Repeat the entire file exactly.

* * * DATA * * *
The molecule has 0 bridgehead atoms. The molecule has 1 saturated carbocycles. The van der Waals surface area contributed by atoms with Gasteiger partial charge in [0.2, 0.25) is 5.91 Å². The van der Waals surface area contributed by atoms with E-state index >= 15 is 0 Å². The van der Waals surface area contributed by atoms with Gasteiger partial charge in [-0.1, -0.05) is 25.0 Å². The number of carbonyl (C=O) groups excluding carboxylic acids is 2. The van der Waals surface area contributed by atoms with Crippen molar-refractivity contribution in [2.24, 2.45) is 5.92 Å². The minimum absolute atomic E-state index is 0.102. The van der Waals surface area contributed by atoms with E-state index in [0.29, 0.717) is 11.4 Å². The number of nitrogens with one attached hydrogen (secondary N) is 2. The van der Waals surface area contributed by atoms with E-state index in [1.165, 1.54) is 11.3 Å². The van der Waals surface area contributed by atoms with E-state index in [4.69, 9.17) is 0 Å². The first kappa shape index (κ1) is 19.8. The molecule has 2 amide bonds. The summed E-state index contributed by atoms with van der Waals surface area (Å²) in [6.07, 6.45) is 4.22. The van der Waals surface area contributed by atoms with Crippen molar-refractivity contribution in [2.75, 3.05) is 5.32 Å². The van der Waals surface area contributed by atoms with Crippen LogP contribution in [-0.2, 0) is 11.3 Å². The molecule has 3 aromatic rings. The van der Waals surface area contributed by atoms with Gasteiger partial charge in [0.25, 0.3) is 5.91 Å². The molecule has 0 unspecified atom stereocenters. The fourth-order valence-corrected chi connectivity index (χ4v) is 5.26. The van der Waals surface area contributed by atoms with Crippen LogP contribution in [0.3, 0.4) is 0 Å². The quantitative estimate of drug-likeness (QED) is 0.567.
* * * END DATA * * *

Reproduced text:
The molecule has 0 bridgehead atoms. The molecule has 1 saturated carbocycles. The van der Waals surface area contributed by atoms with Gasteiger partial charge in [0.2, 0.25) is 5.91 Å². The van der Waals surface area contributed by atoms with E-state index >= 15 is 0 Å². The van der Waals surface area contributed by atoms with Gasteiger partial charge in [-0.1, -0.05) is 25.0 Å². The number of carbonyl (C=O) groups excluding carboxylic acids is 2. The van der Waals surface area contributed by atoms with Crippen molar-refractivity contribution in [2.24, 2.45) is 5.92 Å². The minimum absolute atomic E-state index is 0.102. The van der Waals surface area contributed by atoms with E-state index in [0.29, 0.717) is 11.4 Å². The number of nitrogens with one attached hydrogen (secondary N) is 2. The van der Waals surface area contributed by atoms with E-state index in [1.165, 1.54) is 11.3 Å². The van der Waals surface area contributed by atoms with E-state index in [4.69, 9.17) is 0 Å². The first kappa shape index (κ1) is 19.8. The molecule has 2 amide bonds. The summed E-state index contributed by atoms with van der Waals surface area (Å²) in [6.07, 6.45) is 4.22. The van der Waals surface area contributed by atoms with Crippen molar-refractivity contribution in [2.75, 3.05) is 5.32 Å². The van der Waals surface area contributed by atoms with Crippen LogP contribution in [-0.2, 0) is 11.3 Å². The molecule has 3 aromatic rings. The van der Waals surface area contributed by atoms with Gasteiger partial charge in [0.25, 0.3) is 5.91 Å². The molecule has 0 unspecified atom stereocenters. The fourth-order valence-corrected chi connectivity index (χ4v) is 5.26. The van der Waals surface area contributed by atoms with Crippen LogP contribution in [0.3, 0.4) is 0 Å². The quantitative estimate of drug-likeness (QED) is 0.567.